What is your budget if I may ask? It’s kind of hard to make up a system without a price in mind :).

Are you into any special things like overclocking, extreme cooling etc? I guess not, but I just ask, as you’ll never know…

What soundcards are concerned: if you don’t have any very special wishes, an onboard soundcard would be just fine. RAM? Just take PC3200 now for any CPU. If you want a slightly better performance, go with CL 2.0 memory. This usually costs a little more (up to €50 more a 512MB module).
CPU and mainboard? As I said, it depends on your needs. I am a faithful AMD user. Not that there’s anything wrong with Intel, though I have my reasons to prefer AMD over Intel. Do you have any preferences are you fine with both?

Well as you can see, there’s lots too tell, but we actually need some more information to help you out the best we can. So I guess you know what do to next… :wink:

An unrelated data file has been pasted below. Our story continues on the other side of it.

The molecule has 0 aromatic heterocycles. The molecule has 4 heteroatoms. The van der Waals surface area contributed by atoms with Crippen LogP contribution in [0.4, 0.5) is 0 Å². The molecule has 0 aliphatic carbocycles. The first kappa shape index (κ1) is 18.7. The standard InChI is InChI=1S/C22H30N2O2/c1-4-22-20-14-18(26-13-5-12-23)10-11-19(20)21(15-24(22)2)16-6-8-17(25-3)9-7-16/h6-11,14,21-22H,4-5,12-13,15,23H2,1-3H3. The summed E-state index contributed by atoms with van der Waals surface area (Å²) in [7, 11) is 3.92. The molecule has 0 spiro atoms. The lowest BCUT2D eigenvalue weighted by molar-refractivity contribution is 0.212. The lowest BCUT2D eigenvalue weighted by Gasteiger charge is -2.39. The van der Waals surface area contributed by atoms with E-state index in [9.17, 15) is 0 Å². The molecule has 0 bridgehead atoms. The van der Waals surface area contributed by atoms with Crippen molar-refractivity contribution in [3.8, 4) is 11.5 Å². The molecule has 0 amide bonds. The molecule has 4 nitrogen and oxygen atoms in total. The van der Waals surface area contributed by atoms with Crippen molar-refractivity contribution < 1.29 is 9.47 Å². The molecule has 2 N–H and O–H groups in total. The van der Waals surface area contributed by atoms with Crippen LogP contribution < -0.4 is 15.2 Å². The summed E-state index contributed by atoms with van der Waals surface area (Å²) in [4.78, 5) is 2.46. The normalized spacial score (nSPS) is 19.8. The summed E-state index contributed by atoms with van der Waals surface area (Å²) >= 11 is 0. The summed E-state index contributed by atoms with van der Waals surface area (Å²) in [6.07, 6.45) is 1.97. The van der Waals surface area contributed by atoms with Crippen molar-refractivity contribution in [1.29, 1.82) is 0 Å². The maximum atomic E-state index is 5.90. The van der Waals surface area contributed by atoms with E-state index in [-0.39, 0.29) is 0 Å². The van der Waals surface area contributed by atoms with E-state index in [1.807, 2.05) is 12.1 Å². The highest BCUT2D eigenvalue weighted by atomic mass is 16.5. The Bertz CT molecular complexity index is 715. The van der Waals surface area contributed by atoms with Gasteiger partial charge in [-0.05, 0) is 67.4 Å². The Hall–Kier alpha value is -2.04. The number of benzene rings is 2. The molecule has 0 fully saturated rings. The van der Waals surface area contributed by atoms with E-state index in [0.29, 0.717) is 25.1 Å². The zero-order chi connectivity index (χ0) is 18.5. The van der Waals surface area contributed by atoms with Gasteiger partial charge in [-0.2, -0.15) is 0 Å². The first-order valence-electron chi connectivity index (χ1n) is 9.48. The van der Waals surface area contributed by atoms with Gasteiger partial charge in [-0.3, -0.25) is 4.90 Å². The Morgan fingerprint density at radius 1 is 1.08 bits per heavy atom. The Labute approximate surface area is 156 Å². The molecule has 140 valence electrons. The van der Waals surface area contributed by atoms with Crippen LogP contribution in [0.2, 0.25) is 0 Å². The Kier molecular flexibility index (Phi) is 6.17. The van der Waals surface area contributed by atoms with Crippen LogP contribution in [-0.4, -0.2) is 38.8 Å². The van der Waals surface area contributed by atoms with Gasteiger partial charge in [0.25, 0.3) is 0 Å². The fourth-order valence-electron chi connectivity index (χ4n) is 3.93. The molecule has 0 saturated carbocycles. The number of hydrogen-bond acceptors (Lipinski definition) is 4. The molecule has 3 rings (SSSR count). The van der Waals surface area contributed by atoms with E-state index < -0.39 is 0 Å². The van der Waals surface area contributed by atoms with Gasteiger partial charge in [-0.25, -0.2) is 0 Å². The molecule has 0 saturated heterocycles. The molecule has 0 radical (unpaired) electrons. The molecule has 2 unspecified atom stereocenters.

#3

Two very important questions

What is your budget?

What will you mainly be using your computer for?


#4

Hi again,
Thanks for the quick replys!
Ok…A little more info on my needs. I do not use computer games. I use Adobe Photoshop and Premier and Illustrator. I will be editing movies of tourists visiting here on vacation. I also edit TV shows, movies…etc. Also to be used for Video format conversions.
Other than that…I will use the new computer for ripping & burning.
My old computer will serve well for word processing and most other applications, as well as a great system to back-up data.
I now have 2 80GIG & 2 40GIG Hard Drives full of data that are not installed in a tower. I have been using my external box to back-up with Powerquest Drive Image.
It will be much more convenient to network the 2 computers. Speed is not important to me…as far as backing up.